God you're a fucking idiot.

    Money is ALWAYS saved FOR something, no matter WHERE it resides. If a bank wants to BORROW my savings for whatever investment they want to make, they either have to pay me an agreeable interest rate for it or they don't get the loan.

  • OldMexican||

    Re: Mo,

    The problem with stable deflation is that stuffing money under your mattress becomes a viable investment strategy.


    Ha ha ha! That's funny. The saver's paradox. Oh, that's funny.

    Oh. My. God. You're serious.

    HA HA HA HA HA HA HA HA!!!!

    That raises the hurdle rate for investments and favors pulling money out of circulation.

    Yeah, and deflation entices people not to buy bread and eat until the price comes low enough.


    Why, oh why do stupid Keynesians (there aren't any other kind, it seems) keep ignoring the Law Of Time Preference? Do they really think these are made-up laws?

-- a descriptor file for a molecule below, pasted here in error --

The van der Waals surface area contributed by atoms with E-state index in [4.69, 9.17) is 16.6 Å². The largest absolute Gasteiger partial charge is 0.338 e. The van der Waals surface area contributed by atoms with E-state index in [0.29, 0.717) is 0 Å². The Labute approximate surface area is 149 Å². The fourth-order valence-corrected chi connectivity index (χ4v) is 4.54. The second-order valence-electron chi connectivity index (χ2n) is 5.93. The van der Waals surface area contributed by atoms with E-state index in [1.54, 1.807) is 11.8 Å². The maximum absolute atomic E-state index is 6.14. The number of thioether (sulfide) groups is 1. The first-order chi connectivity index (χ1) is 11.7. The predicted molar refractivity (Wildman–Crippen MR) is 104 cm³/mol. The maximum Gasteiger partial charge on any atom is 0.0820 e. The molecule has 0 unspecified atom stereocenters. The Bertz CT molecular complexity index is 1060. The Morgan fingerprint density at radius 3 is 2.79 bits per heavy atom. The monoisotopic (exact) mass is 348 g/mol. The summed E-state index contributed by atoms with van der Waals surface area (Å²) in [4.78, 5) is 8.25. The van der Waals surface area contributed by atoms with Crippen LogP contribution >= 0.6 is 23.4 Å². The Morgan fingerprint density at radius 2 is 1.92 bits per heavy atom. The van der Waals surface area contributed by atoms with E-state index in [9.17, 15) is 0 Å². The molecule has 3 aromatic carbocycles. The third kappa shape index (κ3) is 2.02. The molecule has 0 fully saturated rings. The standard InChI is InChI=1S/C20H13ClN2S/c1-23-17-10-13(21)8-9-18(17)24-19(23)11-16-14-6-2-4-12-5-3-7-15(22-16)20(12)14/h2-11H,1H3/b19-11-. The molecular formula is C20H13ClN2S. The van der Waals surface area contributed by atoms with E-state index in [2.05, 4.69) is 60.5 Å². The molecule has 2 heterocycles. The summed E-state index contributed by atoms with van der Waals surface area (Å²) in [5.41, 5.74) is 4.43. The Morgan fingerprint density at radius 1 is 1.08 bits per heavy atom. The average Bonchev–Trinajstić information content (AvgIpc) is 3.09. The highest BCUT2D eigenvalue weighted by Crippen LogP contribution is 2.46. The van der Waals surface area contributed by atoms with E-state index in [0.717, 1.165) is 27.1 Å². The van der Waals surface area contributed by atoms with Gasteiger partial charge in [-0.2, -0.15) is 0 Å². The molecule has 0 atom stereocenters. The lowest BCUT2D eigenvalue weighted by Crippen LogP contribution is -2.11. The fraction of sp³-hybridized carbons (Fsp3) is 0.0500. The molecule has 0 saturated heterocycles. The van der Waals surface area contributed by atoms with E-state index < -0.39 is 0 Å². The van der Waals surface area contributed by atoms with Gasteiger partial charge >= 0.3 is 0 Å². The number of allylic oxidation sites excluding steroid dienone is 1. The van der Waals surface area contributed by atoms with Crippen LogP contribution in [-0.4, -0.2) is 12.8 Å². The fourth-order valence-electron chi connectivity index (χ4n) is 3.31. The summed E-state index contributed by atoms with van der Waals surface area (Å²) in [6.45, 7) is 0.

• R C Dean||

    When the real economy slows, which is bad, you have the choice of two basic things: letting inflation increase, letting the flow of money circulating through the economy collapse, and any combination of the two.

    I'm not clear on why failing to increase the money supply at a rate exceeding economic growth will lead to a collapse of money flows.

    The scholarship on the US economy pre-Fed shows that recessions occurred just about as often as they do now, and recoveries were a tad quicker, after all.

    Aside from that, of course, inflation punishes capital formation, and deflation rewards it, as inflation erodes the value of capital and deflation increases it. Which dynamic do you suppose leads to more capital formation, and do you which (more or less capital formation) is better for the economy in the long run?

  • Appalachian Australian||